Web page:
Learning

Internal Dialogue: Talking Yourself Through Conflicts For A Positive Outcome

On Sunday, I was moving about the house listing off my “to dos” for the week when my daughter asked, “Who are you talking to, Mom?” I didn’t even realize it, but I was saying all my thoughts OUT LOUD! Lolololol. I usually try to keep my thoughts to myself because I’ve seen others talk to themselves and admit that they look like weirdos. I am definitely not a weirdo. Ok, I am. We all are in some way. The fact is we all talk to ourselves, out loud, in our heads, or a little bit of both; and this is actually a good thing! YAY!

The stream of thoughts you have with yourself about what you’re going to make for dinner, how you’re going to share some bad news with your kids, or how you think the conversation with your spouse SHOULD have gone goes by many names: internal dialogue, inner speech, self-talk, you name it. Research suggests that these internal conversations can play a major role in self-regulation and motivation. It can help us work through new problems, gain perspective about a difficult situation, or keep us on track when we get distracted or lose steam.

As adults, we have spent years honing our self-talk; how great would it be to pass some of this knowledge on to someone besides out pets? Just kidding. When you self-talk in front of your children you are giving them a glimpse of one way to problem solve, organize/prioritize, and relate experiences. Sharing the dialogue then becomes the perfect way to start working on their problem solving skills and help them begin to harness the power of the internal dialogue.

Here are some simple ways you can start:

You’re planning a trip to the grocery store. You might say something like, “This week we’re going to have X.Y, and Z for dinner. Let me check the pantry before I start my list to see what we already have. Okay, here are the things I’m going to need for this week.” Then list out the items as you write them. If your child is old enough, have them look in the pantry or have them create a list with you.

It’s Saturday morning; the sun is shining but the chore list is pretty long. You might say something like, “Hrmph, it’s gorgeous outside and I need to be out there but there are so many chores I need to get done. How about I do X,Y, Z and then take a break and we go to the park. Then I can do the rest after lunch.” You could even be the super prioritizer (which is totally not me) and say that you are going to do all your chores so you can spend an extra long time at the park in the afternoon. You get the idea. You are expressing how you work through everyday scenarios in real time. It shows that sometimes we have inner conflicts, such as the sunny day versus chores, and talking yourself through these conflicts can often result in a positive outcome.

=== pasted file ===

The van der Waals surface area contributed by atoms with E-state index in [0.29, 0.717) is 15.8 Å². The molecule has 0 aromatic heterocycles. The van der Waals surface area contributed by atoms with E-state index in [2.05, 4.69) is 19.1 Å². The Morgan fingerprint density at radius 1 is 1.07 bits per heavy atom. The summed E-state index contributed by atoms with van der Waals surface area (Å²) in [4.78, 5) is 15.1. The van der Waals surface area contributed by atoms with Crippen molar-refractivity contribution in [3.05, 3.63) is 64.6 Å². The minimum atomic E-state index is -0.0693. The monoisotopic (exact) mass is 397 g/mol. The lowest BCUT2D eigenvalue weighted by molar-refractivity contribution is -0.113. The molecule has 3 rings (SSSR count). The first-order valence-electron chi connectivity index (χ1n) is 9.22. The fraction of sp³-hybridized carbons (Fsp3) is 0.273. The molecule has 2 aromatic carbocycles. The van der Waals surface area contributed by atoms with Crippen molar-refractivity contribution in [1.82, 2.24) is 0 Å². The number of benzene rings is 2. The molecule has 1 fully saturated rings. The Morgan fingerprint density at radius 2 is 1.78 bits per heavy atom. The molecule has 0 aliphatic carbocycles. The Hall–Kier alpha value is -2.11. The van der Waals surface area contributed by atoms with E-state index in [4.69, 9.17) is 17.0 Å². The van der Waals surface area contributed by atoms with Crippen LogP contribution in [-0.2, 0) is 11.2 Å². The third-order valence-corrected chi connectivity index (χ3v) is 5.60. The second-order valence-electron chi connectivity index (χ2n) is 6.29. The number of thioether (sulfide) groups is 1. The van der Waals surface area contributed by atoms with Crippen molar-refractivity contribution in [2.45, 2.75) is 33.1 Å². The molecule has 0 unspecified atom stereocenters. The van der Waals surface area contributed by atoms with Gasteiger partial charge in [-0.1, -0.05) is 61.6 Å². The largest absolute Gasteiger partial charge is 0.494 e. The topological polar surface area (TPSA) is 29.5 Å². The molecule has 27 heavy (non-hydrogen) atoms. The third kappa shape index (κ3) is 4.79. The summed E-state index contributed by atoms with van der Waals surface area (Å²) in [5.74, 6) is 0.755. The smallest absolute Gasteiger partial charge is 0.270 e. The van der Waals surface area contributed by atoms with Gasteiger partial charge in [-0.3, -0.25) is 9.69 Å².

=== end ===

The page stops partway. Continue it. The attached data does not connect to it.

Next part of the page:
We all know that internal dialogue can switch to the negative side super fast. Maybe you have a fight with a friend and are now embarrassed by something you said. Meaning, you don’t think through the situation and you just blurt out what you are feeling. Ugh. Once it is out there, it is hard to take it back. Unfortunately, our children are not immune to these negative thoughts.

SUPER PARENT TO THE RESCUE! Time to use the power of positive thinking! Help your children by demonstrating your affirmative thinking in a bad situation. This can be really empowering to your child. The example you set in that situation can be really powerful in helping your child navigate how they will perceive the world when things don’t always go as they imagined or expected.

Here’s an example.

You’re cut you off in traffic and, of course, your kids are in the car. First instinct is to mutter some choice words. Most likely your kids have that selective hearing and have totally heard every bit of what you said. Lovely. Hey, my daughter did a mean impression of me and my favorite curse word for awhile. If only I said something like, “Lots of people pretending to be racecar drivers today. That lady was definitely in a hurry. I wonder where she’s going. Better slow down or she’s going to get a ticket.” Nothing amazing or super insightful but you’ve just shown your child that a negative situation doesn’t always need a negative thought.

Hopefully once you start practicing this with your child you’ll see their inner dialogue become more automatic, stronger, and more positive. Hooray!

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